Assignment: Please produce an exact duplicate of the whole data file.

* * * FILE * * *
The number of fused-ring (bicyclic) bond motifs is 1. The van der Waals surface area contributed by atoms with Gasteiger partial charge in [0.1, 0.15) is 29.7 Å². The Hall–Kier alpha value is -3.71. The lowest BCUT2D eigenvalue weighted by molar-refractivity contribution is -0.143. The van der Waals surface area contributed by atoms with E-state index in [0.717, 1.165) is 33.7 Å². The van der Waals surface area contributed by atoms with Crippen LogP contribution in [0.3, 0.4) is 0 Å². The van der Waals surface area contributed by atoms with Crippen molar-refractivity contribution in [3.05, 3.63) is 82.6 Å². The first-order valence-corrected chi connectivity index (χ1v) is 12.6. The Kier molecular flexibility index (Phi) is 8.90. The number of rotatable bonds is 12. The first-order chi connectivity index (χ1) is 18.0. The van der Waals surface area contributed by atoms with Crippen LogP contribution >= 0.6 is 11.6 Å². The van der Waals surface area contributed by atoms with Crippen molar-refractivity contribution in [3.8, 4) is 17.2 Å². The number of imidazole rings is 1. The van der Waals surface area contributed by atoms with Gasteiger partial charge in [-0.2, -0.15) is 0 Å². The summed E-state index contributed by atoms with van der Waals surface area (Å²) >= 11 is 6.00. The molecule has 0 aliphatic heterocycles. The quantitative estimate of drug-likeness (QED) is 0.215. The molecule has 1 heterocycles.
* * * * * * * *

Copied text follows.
The number of fused-ring (bicyclic) bond motifs is 1. The van der Waals surface area contributed by atoms with Gasteiger partial charge in [0.1, 0.15) is 29.7 Å². The Hall–Kier alpha value is -3.71. The lowest BCUT2D eigenvalue weighted by molar-refractivity contribution is -0.143. The van der Waals surface area contributed by atoms with E-state index in [0.717, 1.165) is 33.7 Å². The van der Waals surface area contributed by atoms with Crippen LogP contribution in [0.3, 0.4) is 0 Å². The van der Waals surface area contributed by atoms with Crippen molar-refractivity contribution in [3.05, 3.63) is 82.6 Å². The first-order valence-corrected chi connectivity index (χ1v) is 12.6. The Kier molecular flexibility index (Phi) is 8.90. The number of rotatable bonds is 12. The first-order chi connectivity index (χ1) is 18.0. The van der Waals surface area contributed by atoms with Crippen LogP contribution >= 0.6 is 11.6 Å². The van der Waals surface area contributed by atoms with Crippen molar-refractivity contribution in [3.8, 4) is 17.2 Å². The number of imidazole rings is 1. The van der Waals surface area contributed by atoms with Gasteiger partial charge in [-0.2, -0.15) is 0 Å². The summed E-state index contributed by atoms with van der Waals surface area (Å²) >= 11 is 6.00. The molecule has 0 aliphatic heterocycles. The quantitative estimate of drug-likeness (QED) is 0.215. The molecule has 1 heterocycles.